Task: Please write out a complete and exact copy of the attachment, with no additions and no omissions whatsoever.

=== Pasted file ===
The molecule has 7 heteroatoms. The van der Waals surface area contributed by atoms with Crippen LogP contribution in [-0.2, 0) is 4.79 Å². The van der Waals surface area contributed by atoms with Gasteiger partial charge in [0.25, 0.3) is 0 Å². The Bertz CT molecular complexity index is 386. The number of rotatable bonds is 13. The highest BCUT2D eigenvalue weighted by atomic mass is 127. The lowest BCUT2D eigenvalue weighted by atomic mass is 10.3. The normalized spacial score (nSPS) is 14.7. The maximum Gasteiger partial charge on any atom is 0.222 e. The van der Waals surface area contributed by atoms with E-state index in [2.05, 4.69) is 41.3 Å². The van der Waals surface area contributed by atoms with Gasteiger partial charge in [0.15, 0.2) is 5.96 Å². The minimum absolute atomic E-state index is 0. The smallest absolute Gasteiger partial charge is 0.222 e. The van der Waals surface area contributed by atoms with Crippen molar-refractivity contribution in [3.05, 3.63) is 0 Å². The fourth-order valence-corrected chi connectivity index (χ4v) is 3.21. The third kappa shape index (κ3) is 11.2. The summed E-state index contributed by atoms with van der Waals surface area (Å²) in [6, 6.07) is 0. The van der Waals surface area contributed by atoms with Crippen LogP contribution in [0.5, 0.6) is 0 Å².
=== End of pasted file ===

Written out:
The molecule has 7 heteroatoms. The van der Waals surface area contributed by atoms with Crippen LogP contribution in [-0.2, 0) is 4.79 Å². The van der Waals surface area contributed by atoms with Gasteiger partial charge in [0.25, 0.3) is 0 Å². The Bertz CT molecular complexity index is 386. The number of rotatable bonds is 13. The highest BCUT2D eigenvalue weighted by atomic mass is 127. The lowest BCUT2D eigenvalue weighted by atomic mass is 10.3. The normalized spacial score (nSPS) is 14.7. The maximum Gasteiger partial charge on any atom is 0.222 e. The van der Waals surface area contributed by atoms with E-state index in [2.05, 4.69) is 41.3 Å². The van der Waals surface area contributed by atoms with Gasteiger partial charge in [0.15, 0.2) is 5.96 Å². The minimum absolute atomic E-state index is 0. The smallest absolute Gasteiger partial charge is 0.222 e. The van der Waals surface area contributed by atoms with Crippen molar-refractivity contribution in [3.05, 3.63) is 0 Å². The fourth-order valence-corrected chi connectivity index (χ4v) is 3.21. The third kappa shape index (κ3) is 11.2. The summed E-state index contributed by atoms with van der Waals surface area (Å²) in [6, 6.07) is 0. The van der Waals surface area contributed by atoms with Crippen LogP contribution in [0.5, 0.6) is 0 Å².